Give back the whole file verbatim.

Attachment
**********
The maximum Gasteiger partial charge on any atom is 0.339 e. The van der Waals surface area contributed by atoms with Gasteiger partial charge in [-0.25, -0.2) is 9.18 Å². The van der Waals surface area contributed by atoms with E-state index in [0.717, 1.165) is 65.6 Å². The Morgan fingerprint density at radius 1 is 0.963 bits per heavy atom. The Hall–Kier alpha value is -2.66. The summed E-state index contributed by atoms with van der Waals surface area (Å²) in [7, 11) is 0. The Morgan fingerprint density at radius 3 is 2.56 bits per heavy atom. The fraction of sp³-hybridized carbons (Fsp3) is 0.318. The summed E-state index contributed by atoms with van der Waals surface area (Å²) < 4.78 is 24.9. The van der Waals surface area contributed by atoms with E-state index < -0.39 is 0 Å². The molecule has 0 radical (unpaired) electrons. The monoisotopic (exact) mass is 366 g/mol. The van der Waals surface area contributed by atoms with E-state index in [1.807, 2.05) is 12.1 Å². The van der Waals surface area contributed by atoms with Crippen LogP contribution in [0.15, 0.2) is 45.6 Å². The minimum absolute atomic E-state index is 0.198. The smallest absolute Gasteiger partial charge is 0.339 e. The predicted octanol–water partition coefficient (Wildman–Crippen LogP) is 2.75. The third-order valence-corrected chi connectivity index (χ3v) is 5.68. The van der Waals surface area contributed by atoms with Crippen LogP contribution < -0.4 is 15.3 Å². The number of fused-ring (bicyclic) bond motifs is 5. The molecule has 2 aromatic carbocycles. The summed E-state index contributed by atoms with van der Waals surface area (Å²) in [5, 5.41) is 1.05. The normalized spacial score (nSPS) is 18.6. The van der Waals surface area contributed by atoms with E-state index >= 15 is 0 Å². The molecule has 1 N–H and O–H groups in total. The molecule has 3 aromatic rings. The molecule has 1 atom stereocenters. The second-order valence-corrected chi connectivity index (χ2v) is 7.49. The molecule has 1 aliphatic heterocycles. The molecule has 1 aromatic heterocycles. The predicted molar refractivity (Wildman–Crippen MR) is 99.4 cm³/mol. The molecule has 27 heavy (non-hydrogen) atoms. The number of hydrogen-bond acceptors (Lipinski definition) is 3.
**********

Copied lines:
The maximum Gasteiger partial charge on any atom is 0.339 e. The van der Waals surface area contributed by atoms with Gasteiger partial charge in [-0.25, -0.2) is 9.18 Å². The van der Waals surface area contributed by atoms with E-state index in [0.717, 1.165) is 65.6 Å². The Morgan fingerprint density at radius 1 is 0.963 bits per heavy atom. The Hall–Kier alpha value is -2.66. The summed E-state index contributed by atoms with van der Waals surface area (Å²) in [7, 11) is 0. The Morgan fingerprint density at radius 3 is 2.56 bits per heavy atom. The fraction of sp³-hybridized carbons (Fsp3) is 0.318. The summed E-state index contributed by atoms with van der Waals surface area (Å²) < 4.78 is 24.9. The van der Waals surface area contributed by atoms with E-state index < -0.39 is 0 Å². The molecule has 0 radical (unpaired) electrons. The monoisotopic (exact) mass is 366 g/mol. The van der Waals surface area contributed by atoms with E-state index in [1.807, 2.05) is 12.1 Å². The van der Waals surface area contributed by atoms with Crippen LogP contribution in [0.15, 0.2) is 45.6 Å². The minimum absolute atomic E-state index is 0.198. The smallest absolute Gasteiger partial charge is 0.339 e. The predicted octanol–water partition coefficient (Wildman–Crippen LogP) is 2.75. The third-order valence-corrected chi connectivity index (χ3v) is 5.68. The van der Waals surface area contributed by atoms with Crippen LogP contribution < -0.4 is 15.3 Å². The number of fused-ring (bicyclic) bond motifs is 5. The molecule has 2 aromatic carbocycles. The summed E-state index contributed by atoms with van der Waals surface area (Å²) in [5, 5.41) is 1.05. The normalized spacial score (nSPS) is 18.6. The van der Waals surface area contributed by atoms with E-state index >= 15 is 0 Å². The molecule has 1 N–H and O–H groups in total. The molecule has 3 aromatic rings. The molecule has 1 atom stereocenters. The second-order valence-corrected chi connectivity index (χ2v) is 7.49. The molecule has 1 aliphatic heterocycles. The molecule has 1 aromatic heterocycles. The predicted molar refractivity (Wildman–Crippen MR) is 99.4 cm³/mol. The molecule has 27 heavy (non-hydrogen) atoms. The number of hydrogen-bond acceptors (Lipinski definition) is 3.